Published: March 9, 2012
I spent last week in rainy and chilly San Francisco. That must only mean one thing; it's RSA time again. I've been to quite a few RSA conferences over the years, too many to count, it seems. The early years were truly serious security events with a no-nonsense vibe. Not that security is still not serious, but the last few years seemed like the hype was starting to overtake some important security developments. As I attended the first day of this year's RSA, I was bracing myself for another "Cloud" marketing onslaught, or possibly a "Big Data" blitz. I was pleasantly surprised. The message was more muted this year with an emphasis on getting back to the business of comprehensive security solutions.
Maybe this is an outgrowth of the recent security breaches--2011 was an unusually tough year for the security industry. With the spotlight shone on APTs, much of the talk returned to layers of defense. The message from companies like IBM and HP reflect a comprehensive strategy built to address security policies that can protect data up and down the stack and from core to edge, and beyond. Of course, these kinds of discussions naturally lead to the Big Data topic, specifically as it pertains to analyzing the massive amount of security data to effectively define and audit policies for data access and control. Tall order indeed, but I expect by the time we reach RSA next year this topic will be front and center.
I talked to a number of companies, both established and startups, that are addressing the problem of escalated privileges both at the desktop and data center. It seems that we still don't have our hands around one of the most powerful aspects of data vulnerability and one of the primary attack vectors for hackers. From examining administrative accounts and roles (Lieberman Software, BeyondTrust, Hitachi ID) to managing privileges on the desktop (Avecto, Viewfinity), there was a heavy representation of solutions for dealing with privilege identities and access. I wonder how many organizations, though, give this aspect of their security plan the weight it deserves.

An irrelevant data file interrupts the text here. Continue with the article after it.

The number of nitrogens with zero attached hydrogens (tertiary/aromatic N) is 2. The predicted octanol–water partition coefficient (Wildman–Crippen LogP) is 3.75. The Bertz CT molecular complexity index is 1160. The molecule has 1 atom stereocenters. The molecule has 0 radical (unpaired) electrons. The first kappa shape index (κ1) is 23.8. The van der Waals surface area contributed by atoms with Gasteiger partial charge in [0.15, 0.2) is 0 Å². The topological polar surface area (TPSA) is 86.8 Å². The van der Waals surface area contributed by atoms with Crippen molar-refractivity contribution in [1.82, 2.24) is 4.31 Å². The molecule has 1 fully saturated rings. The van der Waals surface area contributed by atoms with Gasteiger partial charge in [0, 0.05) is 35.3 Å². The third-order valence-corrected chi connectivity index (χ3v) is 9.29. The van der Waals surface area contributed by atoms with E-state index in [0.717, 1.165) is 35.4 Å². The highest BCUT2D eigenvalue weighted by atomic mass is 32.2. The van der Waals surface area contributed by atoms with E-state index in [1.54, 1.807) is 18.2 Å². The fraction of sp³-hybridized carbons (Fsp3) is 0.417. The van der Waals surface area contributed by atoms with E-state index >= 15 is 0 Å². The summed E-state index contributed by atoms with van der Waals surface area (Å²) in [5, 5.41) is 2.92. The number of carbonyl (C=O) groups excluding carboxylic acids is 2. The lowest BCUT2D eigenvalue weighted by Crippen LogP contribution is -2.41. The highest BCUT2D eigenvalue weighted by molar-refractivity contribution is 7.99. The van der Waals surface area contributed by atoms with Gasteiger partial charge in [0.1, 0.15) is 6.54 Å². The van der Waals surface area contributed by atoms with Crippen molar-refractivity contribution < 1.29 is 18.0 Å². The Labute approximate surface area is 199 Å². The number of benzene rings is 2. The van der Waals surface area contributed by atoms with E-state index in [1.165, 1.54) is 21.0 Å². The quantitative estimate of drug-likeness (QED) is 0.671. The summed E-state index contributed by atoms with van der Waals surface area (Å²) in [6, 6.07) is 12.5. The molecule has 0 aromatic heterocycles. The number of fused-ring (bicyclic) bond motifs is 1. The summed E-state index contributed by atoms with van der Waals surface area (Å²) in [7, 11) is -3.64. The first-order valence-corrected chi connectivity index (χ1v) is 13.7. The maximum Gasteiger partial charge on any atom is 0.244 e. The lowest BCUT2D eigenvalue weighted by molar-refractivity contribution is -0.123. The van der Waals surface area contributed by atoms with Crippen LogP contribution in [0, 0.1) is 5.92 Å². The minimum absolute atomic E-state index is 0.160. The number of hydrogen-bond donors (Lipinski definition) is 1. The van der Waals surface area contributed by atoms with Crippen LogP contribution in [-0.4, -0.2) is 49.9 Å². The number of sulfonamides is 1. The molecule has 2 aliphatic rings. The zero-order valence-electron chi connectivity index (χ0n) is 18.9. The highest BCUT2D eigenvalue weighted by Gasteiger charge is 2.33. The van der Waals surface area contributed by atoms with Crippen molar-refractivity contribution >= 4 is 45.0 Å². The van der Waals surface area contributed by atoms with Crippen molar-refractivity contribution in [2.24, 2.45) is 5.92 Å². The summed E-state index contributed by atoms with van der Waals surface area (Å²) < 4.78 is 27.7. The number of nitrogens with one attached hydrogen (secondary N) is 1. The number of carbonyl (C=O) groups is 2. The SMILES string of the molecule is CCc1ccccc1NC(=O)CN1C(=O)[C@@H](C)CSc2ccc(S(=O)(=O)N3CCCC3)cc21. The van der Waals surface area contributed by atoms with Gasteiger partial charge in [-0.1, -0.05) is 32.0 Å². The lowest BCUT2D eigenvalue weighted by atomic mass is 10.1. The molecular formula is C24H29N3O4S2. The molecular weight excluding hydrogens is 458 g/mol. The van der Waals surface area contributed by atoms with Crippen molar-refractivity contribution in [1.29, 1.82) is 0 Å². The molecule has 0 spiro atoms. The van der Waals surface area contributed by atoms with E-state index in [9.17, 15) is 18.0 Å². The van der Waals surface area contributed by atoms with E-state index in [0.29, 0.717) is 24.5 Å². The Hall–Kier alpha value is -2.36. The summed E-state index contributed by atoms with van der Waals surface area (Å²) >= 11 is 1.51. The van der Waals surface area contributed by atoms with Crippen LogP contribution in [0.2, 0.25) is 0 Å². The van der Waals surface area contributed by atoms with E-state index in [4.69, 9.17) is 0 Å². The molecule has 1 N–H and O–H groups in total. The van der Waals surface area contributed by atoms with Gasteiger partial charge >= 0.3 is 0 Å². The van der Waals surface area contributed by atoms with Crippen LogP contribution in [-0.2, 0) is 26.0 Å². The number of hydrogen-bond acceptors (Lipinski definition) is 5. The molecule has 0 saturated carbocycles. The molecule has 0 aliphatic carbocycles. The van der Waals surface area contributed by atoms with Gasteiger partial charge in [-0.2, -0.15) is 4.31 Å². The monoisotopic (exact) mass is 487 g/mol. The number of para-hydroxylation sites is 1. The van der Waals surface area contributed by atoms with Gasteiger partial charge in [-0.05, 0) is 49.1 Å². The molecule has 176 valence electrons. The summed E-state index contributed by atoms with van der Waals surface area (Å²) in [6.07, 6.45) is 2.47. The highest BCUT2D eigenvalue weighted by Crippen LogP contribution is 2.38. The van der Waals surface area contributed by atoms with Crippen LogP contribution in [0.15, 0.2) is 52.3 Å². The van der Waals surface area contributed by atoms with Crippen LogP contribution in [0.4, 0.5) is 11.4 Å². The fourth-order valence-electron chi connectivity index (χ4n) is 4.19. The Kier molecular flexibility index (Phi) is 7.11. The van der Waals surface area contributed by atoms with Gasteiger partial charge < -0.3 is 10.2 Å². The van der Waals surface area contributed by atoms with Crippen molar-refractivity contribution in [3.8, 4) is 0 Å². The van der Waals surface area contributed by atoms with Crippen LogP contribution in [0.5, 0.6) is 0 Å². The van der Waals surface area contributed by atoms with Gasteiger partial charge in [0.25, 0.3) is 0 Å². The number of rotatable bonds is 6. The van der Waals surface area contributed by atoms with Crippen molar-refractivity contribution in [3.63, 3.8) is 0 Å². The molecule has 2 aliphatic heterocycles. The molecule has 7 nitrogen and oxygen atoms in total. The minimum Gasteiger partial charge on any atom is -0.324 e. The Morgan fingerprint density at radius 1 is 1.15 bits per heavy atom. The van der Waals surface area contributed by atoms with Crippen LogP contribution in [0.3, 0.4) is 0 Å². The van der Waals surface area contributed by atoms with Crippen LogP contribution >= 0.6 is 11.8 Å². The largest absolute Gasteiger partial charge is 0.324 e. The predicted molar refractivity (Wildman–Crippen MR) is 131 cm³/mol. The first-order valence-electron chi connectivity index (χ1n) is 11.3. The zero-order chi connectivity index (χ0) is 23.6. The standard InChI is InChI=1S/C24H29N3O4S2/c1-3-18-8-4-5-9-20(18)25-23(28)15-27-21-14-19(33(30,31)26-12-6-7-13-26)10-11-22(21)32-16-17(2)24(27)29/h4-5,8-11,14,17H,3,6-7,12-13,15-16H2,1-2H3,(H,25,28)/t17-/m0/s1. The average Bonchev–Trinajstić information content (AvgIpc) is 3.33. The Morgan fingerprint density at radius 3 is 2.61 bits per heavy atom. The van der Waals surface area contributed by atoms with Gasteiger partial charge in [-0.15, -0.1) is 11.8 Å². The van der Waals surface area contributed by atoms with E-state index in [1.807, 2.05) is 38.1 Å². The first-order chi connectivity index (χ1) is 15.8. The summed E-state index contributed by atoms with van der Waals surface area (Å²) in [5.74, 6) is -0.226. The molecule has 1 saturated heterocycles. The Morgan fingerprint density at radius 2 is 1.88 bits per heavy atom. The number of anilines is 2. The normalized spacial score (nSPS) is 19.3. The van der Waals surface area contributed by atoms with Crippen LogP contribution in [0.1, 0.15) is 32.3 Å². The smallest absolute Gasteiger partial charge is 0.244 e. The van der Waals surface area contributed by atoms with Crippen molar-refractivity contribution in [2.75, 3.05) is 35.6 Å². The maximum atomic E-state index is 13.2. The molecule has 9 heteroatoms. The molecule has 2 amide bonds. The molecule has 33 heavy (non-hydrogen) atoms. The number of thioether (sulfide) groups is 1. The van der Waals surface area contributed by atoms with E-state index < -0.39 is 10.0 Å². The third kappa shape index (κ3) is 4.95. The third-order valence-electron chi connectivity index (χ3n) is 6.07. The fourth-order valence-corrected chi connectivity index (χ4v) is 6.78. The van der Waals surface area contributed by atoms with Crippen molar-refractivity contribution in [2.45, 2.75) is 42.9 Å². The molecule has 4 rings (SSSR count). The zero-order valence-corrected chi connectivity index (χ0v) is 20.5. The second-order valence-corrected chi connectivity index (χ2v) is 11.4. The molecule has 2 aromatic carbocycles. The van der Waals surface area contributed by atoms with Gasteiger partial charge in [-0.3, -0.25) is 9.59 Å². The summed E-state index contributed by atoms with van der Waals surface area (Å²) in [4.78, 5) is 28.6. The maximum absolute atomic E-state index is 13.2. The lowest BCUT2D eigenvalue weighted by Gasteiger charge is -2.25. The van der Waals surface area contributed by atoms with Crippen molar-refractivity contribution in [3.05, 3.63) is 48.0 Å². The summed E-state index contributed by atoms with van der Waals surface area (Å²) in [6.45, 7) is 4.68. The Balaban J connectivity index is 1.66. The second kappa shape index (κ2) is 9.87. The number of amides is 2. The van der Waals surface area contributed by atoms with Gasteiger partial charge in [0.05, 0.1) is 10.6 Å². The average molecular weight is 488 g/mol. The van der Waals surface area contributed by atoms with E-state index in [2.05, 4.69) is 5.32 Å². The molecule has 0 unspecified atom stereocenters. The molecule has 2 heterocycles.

Of course, even though the noise has died down, there is still plenty of talk around cloud. I chose to focus on companies providing an identity bridge to the cloud and they were there in spades. The cloud offers a unique opportunity for new companies with agile solutions to make headway into what's sure to become a dynamic and fast moving space. Ping Identity, Okta, and even RSA with their Cloud Trust Authority are definitely placing their bets. We'll really start to see movement as more application vendors open up their authentication to federation and companies start to see the real costs savings.
One thing I know is a strong bet about next year's RSA conference - it will be rainy and chilly in San Francisco.
*All views and opinions expressed in ESG blog posts are intended to be those of the post's author and do not necessarily reflect the views of Enterprise Strategy Group, Inc., or its clients. ESG bloggers do not and will not engage in any form of paid-for blogging. Click to see our complete Disclosure Policy.